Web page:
Most citizens of the world believe that they are free but that is usually because of how little they know about the other countries (myself included) due to the mainstream media's propaganda. Freedom IS defined in many different ways so that may explain part of the discrepancy. Everyone seems to tense up whenever others opine that their country is not free. Perhaps the opining should best be done by the people of that particular country as long as uninterrupted and non-intercepted communication with other countries worldwide is allowed.

[-] 1 points by itsmyblood (10) 10 years ago

it seem occupy is heating back up world wide. good.


[-] 0 points by jrhirsch (4714) from Sun City, CA 10 years ago

The woman filling light bulbs with paint and others using similar tactics are playing into the hands of Erdogan and the Turkish government. They will be crushed by the overwhelming power of the state.

Better to cut the states lifeblood by not paying federal taxes, and by not buying corporate products, whose leadership supports Erdogan.

Tyranny usually wins the battle of violence, but is powerless against non cooperation.

[-] 4 points by Shule (2638) 10 years ago

I'm not so sure about that. What any government fears most is an unruly citizenship.

We will see what events unfold in Turkey.

[-] 1 points by TruthRightsFreedom (259) 10 years ago

I agree, & Europe is different The people are not so indoctrinated. They know much more about their history than we know of them or ours. Often they know more about America than Americans do. The article basically describes the people overcoming differences to unify and oppose oppressive gov.

If they do not prevail, they escalate to full violent revolution, a civil war, and neighboring nations will have widespread sympathetic grass roots supporting factions that has similar values and principles.

Corrupt leadership know this, and often cuts their losses by leaving early. Comfortable Americans often assume that uprisings are squashed, because that is what happens in America, where media manipulated people cannot agree and unite to oppose a common foe.

[-] 2 points by frovikleka (2563) from Island Heights, NJ 10 years ago

Turkey is in a very different phase than what we are in their revolution over tryranny


[-] 1 points by jrhirsch (4714) from Sun City, CA 10 years ago

Yes, they're quite far ahead. With less than a quarter of our population, they have 100,000+ people protesting. We would need half a million in our streets to equal their level of protest. But even that large number is less than a quarter of one percent of the people.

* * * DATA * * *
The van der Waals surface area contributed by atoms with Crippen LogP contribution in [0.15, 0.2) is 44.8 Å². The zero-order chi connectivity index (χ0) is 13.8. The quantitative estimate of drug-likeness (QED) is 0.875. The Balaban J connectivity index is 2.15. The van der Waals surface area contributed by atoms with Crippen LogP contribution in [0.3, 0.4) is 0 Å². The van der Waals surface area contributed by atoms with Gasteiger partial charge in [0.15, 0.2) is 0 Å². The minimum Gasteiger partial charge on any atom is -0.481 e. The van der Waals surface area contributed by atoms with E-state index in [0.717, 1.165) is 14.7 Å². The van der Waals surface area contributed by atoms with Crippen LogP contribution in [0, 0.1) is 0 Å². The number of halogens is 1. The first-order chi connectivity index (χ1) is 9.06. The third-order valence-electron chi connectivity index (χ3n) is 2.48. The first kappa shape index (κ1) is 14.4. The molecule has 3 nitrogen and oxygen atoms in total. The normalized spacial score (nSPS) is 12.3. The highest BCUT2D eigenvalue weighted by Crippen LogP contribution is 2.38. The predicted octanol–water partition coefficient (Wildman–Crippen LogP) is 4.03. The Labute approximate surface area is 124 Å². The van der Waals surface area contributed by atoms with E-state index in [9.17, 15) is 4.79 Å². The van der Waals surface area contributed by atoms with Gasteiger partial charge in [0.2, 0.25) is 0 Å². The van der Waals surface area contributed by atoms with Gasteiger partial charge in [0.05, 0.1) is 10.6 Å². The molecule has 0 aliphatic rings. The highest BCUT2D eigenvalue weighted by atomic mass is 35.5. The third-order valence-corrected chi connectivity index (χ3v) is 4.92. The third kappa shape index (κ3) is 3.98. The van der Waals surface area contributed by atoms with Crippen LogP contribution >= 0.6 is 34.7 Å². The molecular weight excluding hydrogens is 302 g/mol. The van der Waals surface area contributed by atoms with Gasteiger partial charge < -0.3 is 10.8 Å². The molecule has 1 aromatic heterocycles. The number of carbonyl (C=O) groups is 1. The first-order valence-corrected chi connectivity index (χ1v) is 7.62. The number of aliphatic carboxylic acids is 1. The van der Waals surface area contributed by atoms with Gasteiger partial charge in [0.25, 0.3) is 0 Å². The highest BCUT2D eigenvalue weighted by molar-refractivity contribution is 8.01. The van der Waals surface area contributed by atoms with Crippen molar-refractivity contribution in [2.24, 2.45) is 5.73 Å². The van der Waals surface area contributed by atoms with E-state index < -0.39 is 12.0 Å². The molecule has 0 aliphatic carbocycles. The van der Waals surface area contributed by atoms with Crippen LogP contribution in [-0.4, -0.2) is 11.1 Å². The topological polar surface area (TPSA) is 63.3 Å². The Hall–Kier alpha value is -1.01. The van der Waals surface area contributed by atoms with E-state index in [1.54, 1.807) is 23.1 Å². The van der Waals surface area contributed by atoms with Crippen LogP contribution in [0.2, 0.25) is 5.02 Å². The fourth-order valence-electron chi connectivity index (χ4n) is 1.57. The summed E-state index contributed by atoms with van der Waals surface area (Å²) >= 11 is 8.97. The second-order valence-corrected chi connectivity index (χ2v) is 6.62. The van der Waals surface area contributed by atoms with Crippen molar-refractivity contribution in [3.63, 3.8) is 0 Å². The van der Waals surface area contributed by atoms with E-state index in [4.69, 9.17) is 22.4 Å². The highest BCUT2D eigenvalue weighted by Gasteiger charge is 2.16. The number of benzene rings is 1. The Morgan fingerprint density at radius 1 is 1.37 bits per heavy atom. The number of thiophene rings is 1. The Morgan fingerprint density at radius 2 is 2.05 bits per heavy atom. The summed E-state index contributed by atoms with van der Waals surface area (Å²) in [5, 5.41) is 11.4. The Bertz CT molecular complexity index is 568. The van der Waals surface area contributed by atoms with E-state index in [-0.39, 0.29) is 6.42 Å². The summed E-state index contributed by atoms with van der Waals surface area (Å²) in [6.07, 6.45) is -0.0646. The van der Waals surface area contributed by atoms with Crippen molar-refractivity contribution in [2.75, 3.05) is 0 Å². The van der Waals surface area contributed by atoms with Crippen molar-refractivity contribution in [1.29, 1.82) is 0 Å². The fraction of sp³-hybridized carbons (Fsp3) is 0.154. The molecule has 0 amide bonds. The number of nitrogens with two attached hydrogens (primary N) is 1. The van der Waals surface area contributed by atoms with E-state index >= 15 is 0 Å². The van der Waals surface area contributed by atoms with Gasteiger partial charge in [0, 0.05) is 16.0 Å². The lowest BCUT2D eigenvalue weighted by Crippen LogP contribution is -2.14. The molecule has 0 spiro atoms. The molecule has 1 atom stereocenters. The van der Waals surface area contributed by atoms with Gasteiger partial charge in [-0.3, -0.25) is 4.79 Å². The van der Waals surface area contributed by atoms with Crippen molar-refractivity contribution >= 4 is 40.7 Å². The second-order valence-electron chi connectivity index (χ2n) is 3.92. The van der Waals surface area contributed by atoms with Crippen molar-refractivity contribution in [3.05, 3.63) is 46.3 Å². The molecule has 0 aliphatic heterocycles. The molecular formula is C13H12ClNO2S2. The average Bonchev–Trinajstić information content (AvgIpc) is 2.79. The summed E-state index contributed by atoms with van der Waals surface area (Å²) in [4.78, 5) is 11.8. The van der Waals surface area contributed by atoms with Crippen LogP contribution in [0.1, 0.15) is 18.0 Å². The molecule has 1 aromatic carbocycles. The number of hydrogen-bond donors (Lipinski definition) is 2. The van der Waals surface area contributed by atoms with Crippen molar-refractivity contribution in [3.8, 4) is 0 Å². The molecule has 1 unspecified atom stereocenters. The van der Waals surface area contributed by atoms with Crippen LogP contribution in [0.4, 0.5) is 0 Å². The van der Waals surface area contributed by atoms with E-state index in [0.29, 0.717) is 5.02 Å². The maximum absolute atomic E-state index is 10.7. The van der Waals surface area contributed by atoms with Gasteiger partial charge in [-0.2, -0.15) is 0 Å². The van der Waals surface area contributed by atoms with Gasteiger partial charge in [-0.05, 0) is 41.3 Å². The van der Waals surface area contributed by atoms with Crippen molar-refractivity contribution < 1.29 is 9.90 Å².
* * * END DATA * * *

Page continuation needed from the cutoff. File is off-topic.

I just hate to see the protesters use violence against violence when their real strength is non cooperation. Erdogan will crush them easily and increase his grip on the country.

[-] 3 points by frovikleka (2563) from Island Heights, NJ 10 years ago

No one wants to see the scenes coming out of Turkey, but when the repression has advanced to such a level that is has, it is inevitable


[-] 1 points by itsmyblood (10) 10 years ago

turkey doesn't need their tax money they already have ours. what you are suggesting makes no sense since we fund their military. just like all of our other non european "friends".

[-] 0 points by jrhirsch (4714) from Sun City, CA 10 years ago

Turkey has a $775 billion economy of which they spend $18 billion dollars on defense. How much is our contribution?

[-] 2 points by itsmyblood (10) 10 years ago

turkey received 21 billion in us aid in 2011.

[-] 2 points by antifaizlobisi (2) 10 years ago

It's not aid to Turkey. This aid goes to military base of US in Adana so this "aid" goes to US to US :) . It's for protect US expediences in middle-east. They transferring money under name of "AID" to hide how much they spend on defense of US from their own citizens.

[-] 0 points by quantumystic (1710) from Memphis, TN 10 years ago

i don't think you can construe the 14 billion in economic aid as not going to turkey and the 7 billion in military aid that went to their military. we have our own military budget to blow up dummy remember?

[-] 0 points by jrhirsch (4714) from Sun City, CA 10 years ago

What's the source of your info?

[-] 1 points by jrhirsch (4714) from Sun City, CA 10 years ago

Can you be more specific?

[-] 1 points by itsmyblood (10) 10 years ago

no factbook covers all aid.

[-] 0 points by jrhirsch (4714) from Sun City, CA 10 years ago

If your info can't be confirmed why post it?

[-] 1 points by itsmyblood (10) 10 years ago

my post can be confirmed it is in fact book stop being lazy that is the turkey fact book page of course unless you don't trust the cia figures here is the page http://www.factbook.org/factbook/tu.shtml